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on the strength of these contracts, and the letterhead of the defendant corcannot, while retaining the same, be poration, headed with its name and heard to say that its officers had no the names of its president, secretary, authority to make the contracts un- treasurer, and fiscal agent, and signed der which it was received. This is in the individual name of the fiscal hornbook law.

The contract agent, who had acted in good faith being under the seal of the corpora- in the matter; but the president, tion, and the signature of the corpora- secretary, and treasurer of the detion and its officers being undenied, it fendant claimed that they knew of no will, of course, be presumed not authority ever having been given to the only that the contract was in fact fiscal agent sufficient for him to make executed, but that its officers had the agreement of resale. It was held power to make it."

that the plaintiff was entitled to a In Lemmon v. East Palestine Rub- decree directing the defendant to pay ber Co. (1918) 260 Pa. 28, 103 Atl. 510, her, on surrendering her stock, the the plaintiff, by a contract in writing price stated in the agreement, with signed by himself and the defendant interest, etc. The case seems to have company by its treasurer and to which been decided upon the authority of its seal was attached, purchased of Rackemann v. Riverbank Improv. Co. the defendant certain shares of its (1896) 167 Mass. 1, 57 Am. St. Rep. treasury stock, and there was a stipu- 427, 44 N. E. 990, a case beyond the lation in the contract that the de- scope of this annotation, where it fendant would furnish plaintiff a was held that the defendant corporabuyer for the stock within six months, tion could not retain what was beneif desired, at a price to net the ficial in a transaction made through plaintiff a certain profit per share; an agent, while disclaiming what was the plaintiff gave his note for the onerous, provided that it could be stock, which was paid at maturity, restored to its former position. and the money went into the treas- In Whaley V. O'Grady (1912) 22 ury of the company; the stock re- Manitoba L. R. 379, the plaintiff purmained in its custody. It was held chased from the defendant company that the contract was entire and in- certain shares of another corporation, divisible, that there had been a com- through a stock salesman in the emplete and perfect performance of the ploy of the defendant company; at the contract by the plaintiff, of which the time of the sale, the salesman signed defendant company had received and the name of the company to an agreestill retained the benefit. "It is," ment to repurchase the stock, if desaid the court, “therefore, not in a sired, on a certain date at an advance position and will not be permitted to in price; he had authority in writing deny either the authority of its agent from the vice president. It was held in negotiating the contract or its in the trial court that the corporation liability to comply with its terms." was not bound by the agreement, and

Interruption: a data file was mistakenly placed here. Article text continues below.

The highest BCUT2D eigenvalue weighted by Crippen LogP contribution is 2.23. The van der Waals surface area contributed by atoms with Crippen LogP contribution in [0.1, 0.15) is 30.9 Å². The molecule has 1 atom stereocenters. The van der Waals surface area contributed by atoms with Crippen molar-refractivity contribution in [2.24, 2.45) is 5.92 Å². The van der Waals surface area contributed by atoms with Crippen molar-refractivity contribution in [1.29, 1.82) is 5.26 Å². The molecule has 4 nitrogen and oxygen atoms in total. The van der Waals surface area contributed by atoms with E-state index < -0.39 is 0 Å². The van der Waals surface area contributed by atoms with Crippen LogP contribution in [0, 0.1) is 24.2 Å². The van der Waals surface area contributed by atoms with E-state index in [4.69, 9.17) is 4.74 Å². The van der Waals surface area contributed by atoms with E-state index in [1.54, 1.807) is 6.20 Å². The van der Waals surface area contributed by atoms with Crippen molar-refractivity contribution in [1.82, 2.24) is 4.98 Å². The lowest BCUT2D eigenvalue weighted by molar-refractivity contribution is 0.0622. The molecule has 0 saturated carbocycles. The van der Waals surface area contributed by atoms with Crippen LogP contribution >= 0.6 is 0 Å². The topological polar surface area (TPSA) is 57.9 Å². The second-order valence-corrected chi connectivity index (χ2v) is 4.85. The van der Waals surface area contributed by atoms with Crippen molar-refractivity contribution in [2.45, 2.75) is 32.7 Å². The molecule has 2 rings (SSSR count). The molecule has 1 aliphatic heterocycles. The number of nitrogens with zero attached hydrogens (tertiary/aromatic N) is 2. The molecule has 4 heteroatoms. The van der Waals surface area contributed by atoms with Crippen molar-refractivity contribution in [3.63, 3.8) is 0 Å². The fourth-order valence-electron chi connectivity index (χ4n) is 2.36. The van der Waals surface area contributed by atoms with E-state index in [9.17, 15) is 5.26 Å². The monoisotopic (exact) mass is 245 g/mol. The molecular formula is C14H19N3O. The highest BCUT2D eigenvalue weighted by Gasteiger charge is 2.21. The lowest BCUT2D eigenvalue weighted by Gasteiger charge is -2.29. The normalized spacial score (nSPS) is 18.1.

In Dennette v. Boston Securities Co. that the action, which was to recover (1910) 206 Mass. 401, 92 N. E. 498, damages for its breach, must be disthe plaintiff brought a bill for a re- missed. On appeal the judgment was scission of a contract with the defend- reversed and it was held that the deant, whereby she had bought shares fendant must restore the plaintiff to of its stock under an agreement that his original position, and, on an asthe corporation would, on her order, signment of the stock to it, must repay resell the shares taken by her for a the plaintiff the sum that he paid for similar price. The ground of her ac- the stock, with interest. tion was that it later appeared that Re National Piano Co. (1918) 252 the contract was made on terms on Fed. 950, a stockholder transferred which the defendant's agent had no to the company all his stock in exauthority to contract. The plaintiff change for new preferred stock and a had made the purchase relying on a contract to repurchase it executed in letter delivered to her written on the name of the corporation by its president. All the important stock- the shares of stock, and the consideraholders knew of the contract and tion paid, with the only condition a made no objection to it, and all the condition subsequent,--that if after a directors apparently approved of it, year the purchaser was dissatisfied but there was never any vote of the E. Burr would repurchase the shares directors authorizing or ratifying the from him,-doubtless the only remecontract. It was held that the cor- dy of the plaintiff would be on such poration was bound without any new and independent contract to reformal vote, and the claim of the purchase. But if the agreement for stockholder was allowed in bankrupt- the sale of the stock to plaintiff can cy against the corporation.